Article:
Explore the Merrimack River Watershed

Adventure and Education Abounds

Anna Berry | May 15, 2021
The bow of a canoe with the Merrimack River ahead.

Take a canoe trip on the Merrimack River to see what's at stake for yourself.

From Franklin, New Hampshire to Newburyport, Massachusetts, there is much to see and experience along the Merrimack River watershed. Before or after watchingThe Merrimack: River at Risk — which premiered on NH PBS on July 23, 2020 and is now in limited release — you can rediscover this beautiful region by foot or float to learn more about what's at stake.

Here are a few ways you can explore the watershed in New Hampshire on your own, celebrating the clean water and healthy forests that make it a great place to live, work and play:

Learn about the Indigenous history of the region from the Indigenous NH StoryMap.

The Indigenous NH Collaborative Collective website features a StoryMap of Indigenous heritage sites across New Hampshire. The area of land that the state and other parts of New England encompass, called N’Dakinna, is “the traditional ancestral homeland of the Abenaki, Pennacook, and Wabanaki peoples, past and present.” Five of the historical sites are in the Merrimack River watershed, including the Hannah Duston Memorial State Historic Site in Boscawen, N.H. Read more about indigenous efforts to restore the waterway in Forest Notes here.

Visit the Forest Society's Merrimack River Outdoor Education & Conservation Area in Concord, open to hiking, birdwatching, cross-country skiing, fishing and paddling.

The dramatic floodplain landscape includes oxbows, back channels, and high terraces that host a dynamic collection of overlapping natural communities. A walk down the Les Clark Nature Trail will take you past a pine forest planted in the 1960s, a wooded swamp and beaver-influenced wetlands, a maple-oak-hickory terrace community, and a native silver maple floodplain forest. The silver maple forest is unusual in New Hampshire; it has specifically adapted to life among the shifting sand and silt that line the state’s largest rivers. No other tree species can survive in this challenging environment, so the silver maples end up winning by default.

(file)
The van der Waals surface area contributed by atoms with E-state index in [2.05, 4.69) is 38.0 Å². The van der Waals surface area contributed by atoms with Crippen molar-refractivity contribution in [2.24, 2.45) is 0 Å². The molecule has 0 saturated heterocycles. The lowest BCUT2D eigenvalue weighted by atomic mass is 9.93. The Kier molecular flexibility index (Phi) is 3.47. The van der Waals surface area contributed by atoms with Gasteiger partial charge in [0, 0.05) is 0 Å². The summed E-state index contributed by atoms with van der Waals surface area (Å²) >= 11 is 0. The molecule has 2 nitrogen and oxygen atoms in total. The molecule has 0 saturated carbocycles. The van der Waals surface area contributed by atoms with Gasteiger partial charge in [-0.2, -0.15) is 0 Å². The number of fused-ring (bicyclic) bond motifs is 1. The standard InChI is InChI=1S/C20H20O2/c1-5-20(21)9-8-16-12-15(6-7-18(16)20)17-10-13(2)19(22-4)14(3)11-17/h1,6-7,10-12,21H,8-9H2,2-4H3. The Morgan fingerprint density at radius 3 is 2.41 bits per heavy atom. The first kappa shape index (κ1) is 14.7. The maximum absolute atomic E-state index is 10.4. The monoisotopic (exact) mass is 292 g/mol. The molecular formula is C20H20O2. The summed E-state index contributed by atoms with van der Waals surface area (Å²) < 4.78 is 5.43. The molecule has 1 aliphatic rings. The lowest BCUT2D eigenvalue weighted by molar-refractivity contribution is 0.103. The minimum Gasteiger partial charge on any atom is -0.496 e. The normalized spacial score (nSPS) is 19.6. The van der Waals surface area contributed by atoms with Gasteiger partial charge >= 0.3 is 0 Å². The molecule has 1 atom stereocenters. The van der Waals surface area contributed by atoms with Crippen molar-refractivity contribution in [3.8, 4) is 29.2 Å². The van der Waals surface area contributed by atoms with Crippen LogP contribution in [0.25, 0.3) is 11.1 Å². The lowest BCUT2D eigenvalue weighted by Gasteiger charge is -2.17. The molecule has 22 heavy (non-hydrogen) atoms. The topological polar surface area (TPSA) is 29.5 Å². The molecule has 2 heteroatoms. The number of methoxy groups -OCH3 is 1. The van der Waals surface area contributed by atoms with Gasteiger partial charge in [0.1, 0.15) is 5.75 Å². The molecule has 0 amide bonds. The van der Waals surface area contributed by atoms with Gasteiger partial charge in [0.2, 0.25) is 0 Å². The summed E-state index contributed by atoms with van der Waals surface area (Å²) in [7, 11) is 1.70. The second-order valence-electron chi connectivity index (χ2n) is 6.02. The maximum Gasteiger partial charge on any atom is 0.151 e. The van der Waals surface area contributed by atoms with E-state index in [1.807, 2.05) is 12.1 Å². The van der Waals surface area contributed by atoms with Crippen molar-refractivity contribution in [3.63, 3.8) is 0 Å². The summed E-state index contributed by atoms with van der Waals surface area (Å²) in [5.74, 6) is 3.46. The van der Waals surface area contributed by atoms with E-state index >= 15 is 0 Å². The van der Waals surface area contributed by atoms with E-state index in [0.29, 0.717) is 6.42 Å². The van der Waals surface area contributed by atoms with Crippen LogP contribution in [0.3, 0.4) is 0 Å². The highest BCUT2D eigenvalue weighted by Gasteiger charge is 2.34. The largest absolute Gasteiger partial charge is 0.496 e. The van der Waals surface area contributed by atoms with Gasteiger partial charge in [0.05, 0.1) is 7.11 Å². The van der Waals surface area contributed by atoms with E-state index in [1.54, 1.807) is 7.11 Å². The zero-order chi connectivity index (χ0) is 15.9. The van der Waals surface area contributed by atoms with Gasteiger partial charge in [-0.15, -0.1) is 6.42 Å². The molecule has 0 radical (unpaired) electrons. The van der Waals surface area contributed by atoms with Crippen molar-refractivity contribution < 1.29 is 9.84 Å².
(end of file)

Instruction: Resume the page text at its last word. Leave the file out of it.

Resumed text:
Find more Forest Society reservations in the watershed.

  • Andrew Brook Forest, Newbury: The Forest Society primarily manages this property for sustainable forestry, productive wildlife habitat, and other conservation benefits in support of the greater Newbury community.
  • Buxton Forest/Elizabeth Simons Preserve, Weare: A marked trail leads through hemlock woods and past a beaver marsh to the summit of Mount Wallingford.  
  • Hedgehog Mountain Forest, Deering: Hike the Hedgehog Ridge Trail.
  • High Five, Deering: This property is a fantastic place to enjoy an afternoon picnic or a quiet sunset. 
  • McCabe Forest, Antrim: Two miles of hiking trails wind through upland pine-oak-hemlock forests, fields, old orchards, and silver maple floodplain forest along the Contoocook River.
  • Monson Village, Milford & Hollis: Visiting Monson Center, a historic gem, is literally a breath of fresh air, and a step back in time. This small portion of history is off the beaten path, but once you find it, you will never forget.

Paddle the Merrimack or its tributaries.

Bike in the Merrimack River watershed.


Two people in a canoe on the Merrimack River.
Take a taste of the Merrimack River watershed after your adventures.

Many of the region's local breweries rely on the clean water protected by healthy forests to craft their offerings. Here is a map of breweries from Brew New Hampshire. (And non-alcoholic beverages abound as well — Coca Cola of New England is featured in the film because the local bottling factory is one of the largest customers of Manchester Water Works, using more than 100 million gallons of water a year.)